Currently, the ratio of available workers to job openings is about where it was pre-pandemic, as there are 8.7 million potential workers and 9.8 million job vacancies, according to the Department of Labor.
The labor market, however, is entirely different as companies are competing for that workforce like never before.
“Right now, I’d definitely say there is certainly some bargaining power for the workers,” said Ryan Gedney, chief economist for the Colorado Department of Labor and Employment. “When we talk about the labor tightness, that ratio of unemployed to job openings being similar to what it was pre-pandemic, it is a completely different labor market and situation, in terms of just every employer over the course of that last four or five months competing for that same amount of talent.”
You may have seen or heard of incentives employers have employed to attract workers as demand has surged back. Not only does that give a good baseline for negotiating power as someone looking for work, but it also gives an even better ceiling of things you may suddenly feel comfortable asking for.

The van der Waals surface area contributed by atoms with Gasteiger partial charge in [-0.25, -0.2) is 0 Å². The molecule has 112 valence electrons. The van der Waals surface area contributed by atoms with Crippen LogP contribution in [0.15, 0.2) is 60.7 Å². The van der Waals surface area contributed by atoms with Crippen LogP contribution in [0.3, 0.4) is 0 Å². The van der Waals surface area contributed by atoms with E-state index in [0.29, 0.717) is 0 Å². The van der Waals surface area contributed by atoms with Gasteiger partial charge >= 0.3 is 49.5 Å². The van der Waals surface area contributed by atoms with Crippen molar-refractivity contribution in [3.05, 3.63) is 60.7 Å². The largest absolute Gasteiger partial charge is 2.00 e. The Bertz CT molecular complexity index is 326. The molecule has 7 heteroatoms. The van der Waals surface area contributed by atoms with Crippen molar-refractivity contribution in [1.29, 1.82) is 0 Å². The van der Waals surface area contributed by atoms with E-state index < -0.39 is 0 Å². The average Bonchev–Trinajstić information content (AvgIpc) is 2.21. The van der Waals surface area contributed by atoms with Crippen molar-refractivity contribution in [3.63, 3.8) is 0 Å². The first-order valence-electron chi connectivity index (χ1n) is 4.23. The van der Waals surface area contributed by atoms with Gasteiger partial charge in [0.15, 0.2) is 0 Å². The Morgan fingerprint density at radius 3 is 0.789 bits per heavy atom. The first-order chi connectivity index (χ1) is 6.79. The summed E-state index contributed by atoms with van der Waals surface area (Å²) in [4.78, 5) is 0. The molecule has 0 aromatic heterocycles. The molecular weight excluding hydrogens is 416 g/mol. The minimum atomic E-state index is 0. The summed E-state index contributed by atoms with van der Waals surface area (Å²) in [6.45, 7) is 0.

“If [a company] wants to bring someone in, what does our remote policy look like? What do our benefits look like? What does our wage look like? You know, do we have to offer an hourly rate above what we were typically offering,” said Gedney.
According to the Department of Labor, average weekly wages in leisure and hospitality were up more than 10% in May of this year, compared to February of last year. That increase outpaced both inflation and the private sector, and according to the Federal Reserve Bank of Atlanta, this is one of the few times in history that pay for those with only a high school diploma rose faster than for those with a college degree.
“Very rarely over the course of the last 25 years is that bargaining power in the hands of the employees,” said Gedney.
And not only that, but the ability to move up within your field or transfer into a field without any prior experience has never been higher either.
Burning Glass, a labor analytics software company, says across the board, companies willing to provide training to employees were 49% higher in June of this year than it was in June of 2019. In utility companies, for example, the company found nearly 15% of employers were willing to train technicians compared to less than 1% in 2019.
“The quit rate is at a historical high for the US,” said Gedney. “This could mean a lot of different things. It means people are involuntarily quitting their jobs for other opportunities. In this current environment, where there are a lot of job openings available, people may be looking for higher-paying jobs, jobs with more flexibility in remote work, or just switching industries altogether.”